For his part, it was clear that Ruairí wasn't sure if he should laugh or be perplexed at the situation. "Mo Mháirín is in a state over -that-? I'll have to speak to them, I suppose." Young fools, were his sons, Ruairí himself had long, long ago mastered the art of sneaking and bestowing unwanted kisses on the fairer sex. "They didn't even manage a single kiss for the lass between the two of them."

This brought even more laughter from Donncha. Certainly the talking to Máire had in mind was far different than the one her husband intended to give. "Oh, she did say that she'd be bringing the matter to you to handle." Why enlighten the fairy man when this would doubtlessly bring more entertainment once he botched the lesson for the lads?

MacEibhir nodded his head once, assured in himself and his wife's judgment in passing on the responsibility to himself; after all he was their father and who better than he to address the matter? Ruairí adjusted the tam he wore perched on his head and offered Donncha a hand down from the stacked hay the other man was lazing about on--there were horses to be fed and other matters to attend.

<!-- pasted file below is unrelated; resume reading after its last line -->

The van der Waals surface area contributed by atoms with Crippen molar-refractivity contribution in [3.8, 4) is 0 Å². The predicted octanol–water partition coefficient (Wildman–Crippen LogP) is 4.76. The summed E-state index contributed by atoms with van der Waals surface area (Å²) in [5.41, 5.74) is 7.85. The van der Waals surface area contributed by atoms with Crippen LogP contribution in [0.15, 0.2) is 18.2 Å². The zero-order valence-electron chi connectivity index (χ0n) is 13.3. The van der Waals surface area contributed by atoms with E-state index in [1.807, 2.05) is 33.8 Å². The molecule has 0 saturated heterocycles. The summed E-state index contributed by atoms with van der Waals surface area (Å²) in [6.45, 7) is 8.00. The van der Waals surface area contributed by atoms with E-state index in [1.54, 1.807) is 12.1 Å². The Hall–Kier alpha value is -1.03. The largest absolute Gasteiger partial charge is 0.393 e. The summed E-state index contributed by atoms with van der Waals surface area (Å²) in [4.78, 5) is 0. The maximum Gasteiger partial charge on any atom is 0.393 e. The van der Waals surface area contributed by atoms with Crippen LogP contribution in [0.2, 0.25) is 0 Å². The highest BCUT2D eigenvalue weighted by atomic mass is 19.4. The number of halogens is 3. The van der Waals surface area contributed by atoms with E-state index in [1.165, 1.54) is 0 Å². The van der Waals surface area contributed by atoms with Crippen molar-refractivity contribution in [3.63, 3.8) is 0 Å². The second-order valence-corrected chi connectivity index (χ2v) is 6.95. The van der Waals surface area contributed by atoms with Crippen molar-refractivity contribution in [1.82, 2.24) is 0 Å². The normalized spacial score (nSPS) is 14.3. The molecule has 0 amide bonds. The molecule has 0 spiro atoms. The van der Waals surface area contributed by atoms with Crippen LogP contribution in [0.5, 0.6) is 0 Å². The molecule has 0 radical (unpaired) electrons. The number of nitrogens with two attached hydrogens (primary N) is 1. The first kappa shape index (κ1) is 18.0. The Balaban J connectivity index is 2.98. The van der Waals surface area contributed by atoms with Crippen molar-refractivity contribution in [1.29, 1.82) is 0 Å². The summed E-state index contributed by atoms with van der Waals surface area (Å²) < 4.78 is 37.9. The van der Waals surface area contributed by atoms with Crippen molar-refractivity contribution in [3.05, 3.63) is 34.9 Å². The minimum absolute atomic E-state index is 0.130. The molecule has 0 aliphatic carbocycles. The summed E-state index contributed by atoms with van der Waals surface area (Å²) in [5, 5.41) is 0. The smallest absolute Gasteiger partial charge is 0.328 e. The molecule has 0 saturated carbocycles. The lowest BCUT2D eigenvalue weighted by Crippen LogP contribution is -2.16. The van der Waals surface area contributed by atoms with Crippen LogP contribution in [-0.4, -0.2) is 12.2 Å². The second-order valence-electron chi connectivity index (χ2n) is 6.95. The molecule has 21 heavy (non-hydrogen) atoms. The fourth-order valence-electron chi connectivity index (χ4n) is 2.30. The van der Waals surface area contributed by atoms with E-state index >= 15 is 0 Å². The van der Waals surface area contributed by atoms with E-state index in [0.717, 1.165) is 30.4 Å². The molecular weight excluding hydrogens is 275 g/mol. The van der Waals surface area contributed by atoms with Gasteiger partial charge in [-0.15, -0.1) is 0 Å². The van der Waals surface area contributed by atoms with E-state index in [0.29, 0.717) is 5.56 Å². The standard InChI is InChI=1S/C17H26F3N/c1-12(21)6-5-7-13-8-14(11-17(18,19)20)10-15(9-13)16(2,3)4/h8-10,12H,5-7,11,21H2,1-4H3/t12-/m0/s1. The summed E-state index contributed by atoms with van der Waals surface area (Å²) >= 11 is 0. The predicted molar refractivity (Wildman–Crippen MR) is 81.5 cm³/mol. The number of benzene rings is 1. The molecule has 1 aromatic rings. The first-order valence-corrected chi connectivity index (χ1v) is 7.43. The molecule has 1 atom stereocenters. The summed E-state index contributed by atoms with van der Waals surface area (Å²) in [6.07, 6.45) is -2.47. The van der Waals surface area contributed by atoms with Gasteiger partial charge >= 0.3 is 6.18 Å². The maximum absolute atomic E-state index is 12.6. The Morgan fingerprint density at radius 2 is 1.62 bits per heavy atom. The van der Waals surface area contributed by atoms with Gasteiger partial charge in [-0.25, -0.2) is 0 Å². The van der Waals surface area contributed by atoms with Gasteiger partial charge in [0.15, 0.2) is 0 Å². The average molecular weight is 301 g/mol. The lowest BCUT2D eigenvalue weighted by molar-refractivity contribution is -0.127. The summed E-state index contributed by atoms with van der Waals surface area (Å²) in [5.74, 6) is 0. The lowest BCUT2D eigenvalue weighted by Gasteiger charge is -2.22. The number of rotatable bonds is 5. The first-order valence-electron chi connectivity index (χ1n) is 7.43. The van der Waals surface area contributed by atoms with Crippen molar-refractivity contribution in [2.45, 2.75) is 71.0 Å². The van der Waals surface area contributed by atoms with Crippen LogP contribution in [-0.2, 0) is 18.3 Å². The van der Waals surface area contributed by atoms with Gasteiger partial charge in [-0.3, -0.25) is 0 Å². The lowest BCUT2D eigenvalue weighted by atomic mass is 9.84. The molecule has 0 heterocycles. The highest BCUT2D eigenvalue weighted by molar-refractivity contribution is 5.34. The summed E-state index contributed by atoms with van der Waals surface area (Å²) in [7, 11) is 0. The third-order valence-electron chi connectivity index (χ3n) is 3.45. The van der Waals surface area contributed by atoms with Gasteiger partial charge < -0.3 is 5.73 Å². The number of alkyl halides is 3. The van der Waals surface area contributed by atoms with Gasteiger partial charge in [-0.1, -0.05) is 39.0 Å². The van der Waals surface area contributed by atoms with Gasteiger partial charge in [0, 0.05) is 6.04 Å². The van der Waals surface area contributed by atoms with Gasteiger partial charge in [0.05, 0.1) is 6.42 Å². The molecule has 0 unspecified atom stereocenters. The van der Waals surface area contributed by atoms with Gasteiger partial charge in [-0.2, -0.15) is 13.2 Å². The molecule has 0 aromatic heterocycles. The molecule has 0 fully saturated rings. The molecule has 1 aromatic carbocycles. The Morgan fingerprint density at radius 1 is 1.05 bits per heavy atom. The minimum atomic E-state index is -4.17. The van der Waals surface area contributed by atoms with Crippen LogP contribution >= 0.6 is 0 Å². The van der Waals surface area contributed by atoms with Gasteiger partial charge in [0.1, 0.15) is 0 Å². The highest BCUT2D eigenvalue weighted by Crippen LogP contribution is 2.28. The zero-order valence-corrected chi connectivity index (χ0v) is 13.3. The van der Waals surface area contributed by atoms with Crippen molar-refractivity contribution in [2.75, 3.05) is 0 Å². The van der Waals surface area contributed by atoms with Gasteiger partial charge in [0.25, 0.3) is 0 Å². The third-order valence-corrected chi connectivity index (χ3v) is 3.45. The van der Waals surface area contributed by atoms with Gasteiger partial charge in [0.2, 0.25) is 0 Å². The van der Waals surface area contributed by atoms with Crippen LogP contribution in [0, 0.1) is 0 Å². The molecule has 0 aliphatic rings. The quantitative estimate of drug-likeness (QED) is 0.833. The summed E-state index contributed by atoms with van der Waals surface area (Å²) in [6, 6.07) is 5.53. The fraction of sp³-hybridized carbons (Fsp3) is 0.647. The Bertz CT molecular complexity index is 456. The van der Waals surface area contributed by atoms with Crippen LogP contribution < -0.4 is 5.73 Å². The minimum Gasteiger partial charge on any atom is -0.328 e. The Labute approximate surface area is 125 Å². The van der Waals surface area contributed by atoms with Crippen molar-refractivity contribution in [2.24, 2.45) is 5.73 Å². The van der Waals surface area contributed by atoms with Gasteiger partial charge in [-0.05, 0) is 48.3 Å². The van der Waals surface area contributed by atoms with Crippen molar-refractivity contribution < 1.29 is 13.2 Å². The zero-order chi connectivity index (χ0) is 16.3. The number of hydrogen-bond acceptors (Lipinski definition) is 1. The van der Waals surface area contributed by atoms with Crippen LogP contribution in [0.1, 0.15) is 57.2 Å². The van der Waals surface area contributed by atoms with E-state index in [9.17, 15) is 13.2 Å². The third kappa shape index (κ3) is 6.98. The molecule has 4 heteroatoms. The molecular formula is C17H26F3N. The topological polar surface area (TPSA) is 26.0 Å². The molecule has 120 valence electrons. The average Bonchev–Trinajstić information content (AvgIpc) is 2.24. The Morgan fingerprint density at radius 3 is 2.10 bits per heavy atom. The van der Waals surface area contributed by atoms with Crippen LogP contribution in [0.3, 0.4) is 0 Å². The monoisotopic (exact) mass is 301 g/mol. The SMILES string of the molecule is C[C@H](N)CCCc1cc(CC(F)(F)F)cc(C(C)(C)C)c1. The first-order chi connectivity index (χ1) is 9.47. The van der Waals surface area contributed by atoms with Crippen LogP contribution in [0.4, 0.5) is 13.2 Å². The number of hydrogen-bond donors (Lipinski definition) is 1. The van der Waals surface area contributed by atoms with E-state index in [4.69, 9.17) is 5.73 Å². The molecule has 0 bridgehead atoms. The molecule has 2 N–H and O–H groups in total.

As the two worked for a time in companionable silence, Ruairí began to think things over. He wasn't the cleverest of men, slow to learn new things at times, but he did have a sound memory. Horses and equine fey having the quality in common, lessons learned were seldom forgot. "Donncha..."

"Hm? Having a thought, are you?"

"I am."

"What's that like then?"

"You'll never know."

Once he finished laughing at his joke being turned back on him, Donncha asked, "What's on your mind, o' thinker of thoughts?"

"I'm thinking my wife isn't wanting me to encourage the lads in kissing Shannon McBride." He rubbed his jaw in remembrance of the first kiss he gave Máire.

"Likely not, no." Donncha agreed.

"I'm also thinking I'd like to know where that mistletoe has gotten itself to." He gave his friend a wink and a smirk.

"Funny you should ask," Donncha turned and nodded to the peg-lined wall where the horse tack was kept. "What else are you thinking, Ruairí?"

"That," Ruairí's grin broadened as he thought of his plan for the plant, his wife and himself, "Is none of your business."